And our favorite movies … yes, you’ve guessed it – the Wong Fei Hong series starring the Kwan Tak Hing as Wong Fei Hong, Shek Kin as the villain, Cho Tat Wah as one of Wong’s disciples, Leong Foon and the beloved Sai Kwa Pau, the guy with the buck teeth and stammering speech as Ngar Chat So..
The story invariably ends with the villain’s defeat and repentance; but not before having to endure a long sermon from the Master. The early episodes were in black and white of course; but I recall that some of the later episodes had the last segments in colour. I suppose it was due to budget constraint. But nevertheless, my brothers and I had a great time watching these movies.
Our favorite theatre was the South Country Theatre, or Lam Kok （南国), located in Kampong San Teng (Bishan) along Braddell Road near to the new Raffles Junior College. It was an open-air theatre, meaning that if it rains, you need to carry an umbrella. If the rain has stopped, you need to bring your own newspapers to place on the wet wooden benches . I remember the multi-coloured fluorescent tubes bordering the screen, and the occasional lizard crawling across our hero’s face.
I don’t know why, but the songs they played left a deep impression on me. Often the songs were English pop songs sung in dialect. There was one particular song which was simply hilarious. Try to picture it sung in Hokkien to the tune of a popular Harry Belafonte tune.
“Teh-O, Teh-O. Sing Kar Por lang lang ai lim teh-O”
(Translated: All Singaporeans love to drink teh-O)
Another one goes:
“Hey mambo, mambo rock, Chief minister, Lim Yew Hock”
Another theatre that our father liked to bring us to was the Bright Cinema (光明) at Paya Lebar Road. After the show, we would adjourn to Lorong Tai Seng for the delicious herbal mutton soup. To this day, my brother David cannot resist this delightful dish in spite of the high cholesterol content. Sometimes, we would tar-pow the fried hor fun from a stall along Paya Lebar Rd. I remember this fat chef who liked to clean his wok with some kind of bamboo brush. To this day, whenever I smell the aroma of fried hor fun, I think of him and his big round ladle. Ah; the glorious food – this topic deserves a separate blog.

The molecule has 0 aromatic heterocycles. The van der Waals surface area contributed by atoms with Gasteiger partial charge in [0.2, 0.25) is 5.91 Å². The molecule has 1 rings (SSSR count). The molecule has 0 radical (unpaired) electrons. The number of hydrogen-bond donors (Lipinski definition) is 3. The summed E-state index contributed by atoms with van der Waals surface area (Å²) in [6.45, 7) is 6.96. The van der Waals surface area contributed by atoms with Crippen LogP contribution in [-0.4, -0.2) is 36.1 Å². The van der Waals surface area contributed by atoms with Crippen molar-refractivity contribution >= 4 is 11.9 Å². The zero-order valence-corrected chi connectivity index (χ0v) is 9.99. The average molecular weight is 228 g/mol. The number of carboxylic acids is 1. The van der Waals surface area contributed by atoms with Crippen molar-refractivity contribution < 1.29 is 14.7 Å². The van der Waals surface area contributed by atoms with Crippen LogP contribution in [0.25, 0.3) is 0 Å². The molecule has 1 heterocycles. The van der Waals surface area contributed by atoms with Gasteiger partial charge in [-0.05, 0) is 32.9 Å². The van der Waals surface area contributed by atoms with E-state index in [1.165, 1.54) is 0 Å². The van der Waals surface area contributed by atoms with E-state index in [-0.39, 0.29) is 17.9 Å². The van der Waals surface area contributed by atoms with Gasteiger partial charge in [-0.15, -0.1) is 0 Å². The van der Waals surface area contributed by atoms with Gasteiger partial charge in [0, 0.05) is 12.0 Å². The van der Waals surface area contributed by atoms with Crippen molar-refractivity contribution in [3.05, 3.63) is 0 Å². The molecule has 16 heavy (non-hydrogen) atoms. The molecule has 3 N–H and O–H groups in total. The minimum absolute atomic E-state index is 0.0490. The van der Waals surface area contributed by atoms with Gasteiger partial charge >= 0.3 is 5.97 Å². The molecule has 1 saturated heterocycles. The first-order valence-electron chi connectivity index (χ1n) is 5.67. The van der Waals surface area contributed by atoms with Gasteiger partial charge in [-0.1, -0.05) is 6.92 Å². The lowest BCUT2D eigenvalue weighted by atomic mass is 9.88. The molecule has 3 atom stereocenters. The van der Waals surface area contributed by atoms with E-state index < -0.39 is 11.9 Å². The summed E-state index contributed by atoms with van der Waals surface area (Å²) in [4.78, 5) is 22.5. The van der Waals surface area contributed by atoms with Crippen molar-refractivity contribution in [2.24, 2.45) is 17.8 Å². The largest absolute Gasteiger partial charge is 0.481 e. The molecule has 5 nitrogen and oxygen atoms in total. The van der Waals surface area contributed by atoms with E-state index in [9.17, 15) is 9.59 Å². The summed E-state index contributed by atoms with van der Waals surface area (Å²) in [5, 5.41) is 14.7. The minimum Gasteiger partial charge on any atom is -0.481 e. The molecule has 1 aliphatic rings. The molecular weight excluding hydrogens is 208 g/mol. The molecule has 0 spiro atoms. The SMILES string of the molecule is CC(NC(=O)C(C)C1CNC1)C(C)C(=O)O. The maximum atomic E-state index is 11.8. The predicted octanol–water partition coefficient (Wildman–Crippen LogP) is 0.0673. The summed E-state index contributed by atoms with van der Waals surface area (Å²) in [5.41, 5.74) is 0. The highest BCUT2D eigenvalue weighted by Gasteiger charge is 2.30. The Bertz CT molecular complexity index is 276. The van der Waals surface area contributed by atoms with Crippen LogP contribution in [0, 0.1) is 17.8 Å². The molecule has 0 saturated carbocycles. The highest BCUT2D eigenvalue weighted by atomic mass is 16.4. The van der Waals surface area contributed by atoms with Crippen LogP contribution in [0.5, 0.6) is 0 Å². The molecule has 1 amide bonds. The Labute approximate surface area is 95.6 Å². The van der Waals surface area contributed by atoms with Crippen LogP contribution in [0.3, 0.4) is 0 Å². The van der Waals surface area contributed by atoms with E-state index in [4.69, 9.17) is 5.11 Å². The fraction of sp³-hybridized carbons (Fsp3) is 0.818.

Other theatres we frequented, though less often were the Imperial Cinema at Thomson Road, near to the present community club near to the SPC petrol station; and one at Macpherson Road. I cannot remember the name but we saw the Walt Disney cartoon, The Sleeping Beauty there.
Later, during our secondary school days, my brother David and I liked to go from our school at ACS Barker Road to Hoover Cinema at Balestier Road. We saw countless Shaw Brothers kung fu movies there. Then there was the Paramount Theatre in Seranggoon Gardens, where we watched many Hercules movies starring Steve Reeves. Once we brought our cousin from Johor Bahru, Meng to watch this incredibly boring movie (supposed to be Japanese samurai movie with lots of action; you know, the type where the hero defeats 5 or 6 baddies by wildly swing his samurai sword, and at the end of the fight scene, everyone remains frozen for a few seconds before the bad guys drop dead one by one.). The title was, The Purple Hood. Years later when I visited our cousin in Kuala Lumpur, he could still recall with fondness this horrible movie.
The advent of television brought a whole new world of entertainment for us kampong kids. I remember this rich and generous family in our kampong who bought the first tv set. They actually placed the tv outside their house for the neighbours to enjoy. Every night, we brought along stools to watch from their front yard right until the Majullah Singapura. My favorite programme was Everglades. Other shows we loved were Rin Tin Tin and Lassie.